Huck's American Craft has multi-regional focus

So you're not going to be able to take that road trip you've been planning for this summer—the one where you eat your way across the country, sampling cheese curds in Wisconsin, fried ravioli in St. Louis, Frito pie in Texas (granted that would be a lot of driving). No matter. It's possible to stay local and nosh instead in Brewer's Hill, where Huck's American Craft (3718 Hudson St, [443] 438-3380, has your regional culinary cravings covered.

A collaboration between Charlie Gjerde, his wife Lori Gjerde, and Lori's sister Carrie Podles (Podles and Charlie Gjerde also own Papi's Tacos and Alexander's Tavern), Huck's pays tribute to the broad appeal of American bar food. The menu name checks at least a dozen cities or states, and that translates into choices like Iowa corn chowder and California spinach salad, a Minnesota Juicy Lucy (that's a cheese-stuffed burger for the uninitiated) or a Texas Picnic (shredded beef barbecue served up on toast), San Francisco cioppino, Philly cheesesteak, or Buffalo, New York wings. Oddly enough, there are few, if any, offerings that nod to Maryland.

The menu is accompanied by a soundtrack of classic rock, local baseball on the televisions, local brews on tap, and reasonable prices (daily specials, including $3 off of burgers and drafts on Tuesday, feel like a bargain) which makes for a pretty comfortable corner tavern (save for service, which, on the night we dined, was well-meaning, but over-extended and rather forgetful—I'd love to tell you about the Frito Pie, but it never showed up on our table). Portions are also generous. The tasty Philly cheesesteak ($11), bound together with a tangy beer-spiked cheese fondue, but lacking a good dose of hots, clocks in at a pound of shaved Angus beef. A sub roll overflowing with fat little bubbles of Ipswich clam bellies ($13)—a real treat to see on a menu when so many places only offer clam strips—prompts the restaurant's genial, chatty chef, Rob Suk, to make yet another trip up the stairs to the second floor kitchen to retrieve a steak knife to cleave the sandwich in two. Otherwise, how to get it into your mouth?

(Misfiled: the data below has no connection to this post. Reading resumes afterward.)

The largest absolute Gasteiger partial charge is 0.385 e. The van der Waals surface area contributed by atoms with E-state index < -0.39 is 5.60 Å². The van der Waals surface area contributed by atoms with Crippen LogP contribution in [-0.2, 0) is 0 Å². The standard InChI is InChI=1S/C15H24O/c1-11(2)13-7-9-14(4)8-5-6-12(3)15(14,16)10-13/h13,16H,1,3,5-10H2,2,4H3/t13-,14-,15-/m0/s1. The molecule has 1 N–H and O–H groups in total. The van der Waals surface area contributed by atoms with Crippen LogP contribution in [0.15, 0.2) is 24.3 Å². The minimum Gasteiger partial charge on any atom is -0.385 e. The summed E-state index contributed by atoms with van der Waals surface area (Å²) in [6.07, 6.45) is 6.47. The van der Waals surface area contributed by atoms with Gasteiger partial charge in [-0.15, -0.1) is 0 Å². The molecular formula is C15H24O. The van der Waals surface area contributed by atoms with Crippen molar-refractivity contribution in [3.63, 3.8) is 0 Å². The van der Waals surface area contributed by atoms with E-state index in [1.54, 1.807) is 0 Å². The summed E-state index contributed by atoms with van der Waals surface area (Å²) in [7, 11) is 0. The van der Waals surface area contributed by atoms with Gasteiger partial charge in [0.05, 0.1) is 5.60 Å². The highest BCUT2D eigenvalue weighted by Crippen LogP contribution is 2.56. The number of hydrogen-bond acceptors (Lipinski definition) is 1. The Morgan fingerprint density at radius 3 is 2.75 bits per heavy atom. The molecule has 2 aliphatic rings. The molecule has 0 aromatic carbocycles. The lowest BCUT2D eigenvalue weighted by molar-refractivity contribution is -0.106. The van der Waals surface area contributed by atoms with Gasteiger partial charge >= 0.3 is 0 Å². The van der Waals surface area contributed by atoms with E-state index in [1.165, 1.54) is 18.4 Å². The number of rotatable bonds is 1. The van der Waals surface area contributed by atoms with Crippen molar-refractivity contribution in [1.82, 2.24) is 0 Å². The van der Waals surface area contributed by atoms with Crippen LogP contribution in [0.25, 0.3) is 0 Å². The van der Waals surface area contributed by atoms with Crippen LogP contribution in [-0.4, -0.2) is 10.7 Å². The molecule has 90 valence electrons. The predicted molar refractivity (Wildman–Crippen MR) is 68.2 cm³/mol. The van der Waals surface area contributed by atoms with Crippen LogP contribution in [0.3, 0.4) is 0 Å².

Huck's offers their own take on pizza, serving up pies with a thin pretzel dough crust, and Suk tells us he is delighted that someone at our table ordered the pretzel pie with lox ($12). He cures the salmon himself in a mixture of citrus rind, herbs, vodka, and sugar, he explains, and he admits to having to exercise extreme willpower to keep from nibbling on the fish all day. I applaud him because the lox is lovely and as addictive as he suggests. That said, a lox pretzel pie with red onion, fresh tomatoes, and spinach does not in any way resemble a traditional pizza. This is not a bad thing, but be aware that only the crust is baked and the rest of the toppings are piled on top, making a terrific brunch entrée.

Huck's also makes the case that chicken and waffles ($12) might be the ultimate comfort food dish. Suk's version boasts piping hot breaded chicken breast smothered in a peppery gravy that is a bit too rich. I also wish there were a way to keep the waffles crisper. Perhaps a touch less gravy? Or gravy over the chicken but not the waffles? Still, neither the purple potato fries, which accompanied the clam roll and should have been hotter, nor the cioppino ($16.50), whose broth tasted more like tomato sauce than a well-seasoned stock, could compete with the chicken.

Desserts at Huck's read like a list of summer state fair offerings: an adult root beer float; red white and blue berry shortcake, and a fried Twinkie ($4). The latter is better than you might think, especially if you subscribe to the adage that everything is better fried. The cup of huckleberry icing on the side seems overkill, though, considering the Twinkie is dusted in confectioners sugar with a dab of chocolate fondue on the side.

Despite its multi-regional focus, Huck's still feels of this city and of the neighborhood. The space is snug with a bar, a few high tops, and a handful of tables, and when you walk out the door, content with beer and food, Mr. Boh, lit up in the sky, winks down over the blocks of row houses. You may have traveled far afield for your dinner, but now you're home.

Huck's American Craft is open seven days for breakfast (all day), lunch, and dinner.

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